Ethical Dilemma: Balancing Speed, Cost, and Quality
First, consider the following case study background:
In this modern economic era of tight budgets, cutbacks, and shortfalls in both budgets and staffs, most organizations are pressured to “do more with less”. Customers and executive sponsors push projects to complete earlier and cheaper, with less budget funding, but with the same scope and quality. Rapid Application Development (RAD) and Agile and Extreme development methods are pushed. The problem, as always, is with the balance of the triple constraint (this time, with the added factor of quality).
There is also a trade-off between the short-term benefits of quality (and of projects themselves, for that matter), and their long-term strategic benefits to the corporation.
These economic and strategic forces often result in executives pressuring PMs to take shortcuts in IT projects. While such shortcuts may seem attractive, they usually have highly adverse consequences to the company in both the short term and the long term. One example, of many, is that poor quality could be publicized and have adverse consequences for the company.
These pressures from executives, and the related economic pressures, are project risks, and the risks often manifest themselves as quality issues.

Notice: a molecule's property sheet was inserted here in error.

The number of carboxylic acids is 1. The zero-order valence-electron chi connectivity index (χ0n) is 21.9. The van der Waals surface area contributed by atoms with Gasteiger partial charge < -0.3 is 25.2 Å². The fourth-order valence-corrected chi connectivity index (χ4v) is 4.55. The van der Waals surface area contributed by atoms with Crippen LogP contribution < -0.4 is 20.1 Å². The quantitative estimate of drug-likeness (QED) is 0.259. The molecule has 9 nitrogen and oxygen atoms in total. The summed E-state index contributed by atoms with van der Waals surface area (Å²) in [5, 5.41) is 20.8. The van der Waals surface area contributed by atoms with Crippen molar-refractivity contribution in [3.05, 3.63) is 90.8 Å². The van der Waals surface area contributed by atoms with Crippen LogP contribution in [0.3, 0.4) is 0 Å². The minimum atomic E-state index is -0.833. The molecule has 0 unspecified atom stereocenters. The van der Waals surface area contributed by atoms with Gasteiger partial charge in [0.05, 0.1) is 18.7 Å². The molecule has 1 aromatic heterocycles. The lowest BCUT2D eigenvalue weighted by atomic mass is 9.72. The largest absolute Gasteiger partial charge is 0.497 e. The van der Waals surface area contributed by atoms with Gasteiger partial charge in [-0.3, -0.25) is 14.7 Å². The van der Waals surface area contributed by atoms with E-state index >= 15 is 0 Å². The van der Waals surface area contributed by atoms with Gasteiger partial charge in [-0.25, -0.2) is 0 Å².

Now answer these questions:
a) If faced with increasing pressure to get a project done ahead of time, what steps should a project manager take if he feels this will jeopardize project quality?
b) Suppose that rather than time, the pressure is to do more with less, that is to accomplish the same scope with staff cuts and budget cuts. Does that change your answer? That is, what steps should a PM take if he feels this will jeopardize project quality?
c) In addition to the effects that a rushed project might have on project quality, what kind of short-term and long-term effects might it have on project team members?
d) What kind of short-term and long-term effects might it have on the organization or corporation itself?
Chapter 10 from Project Management from Simple to Complex was adapted by The Saylor Foundation under https://resources.saylor.org/wwwresources/archived/site/textbooks/Project%20Management%20-%20From%20Simple%20to%20Complex.pdf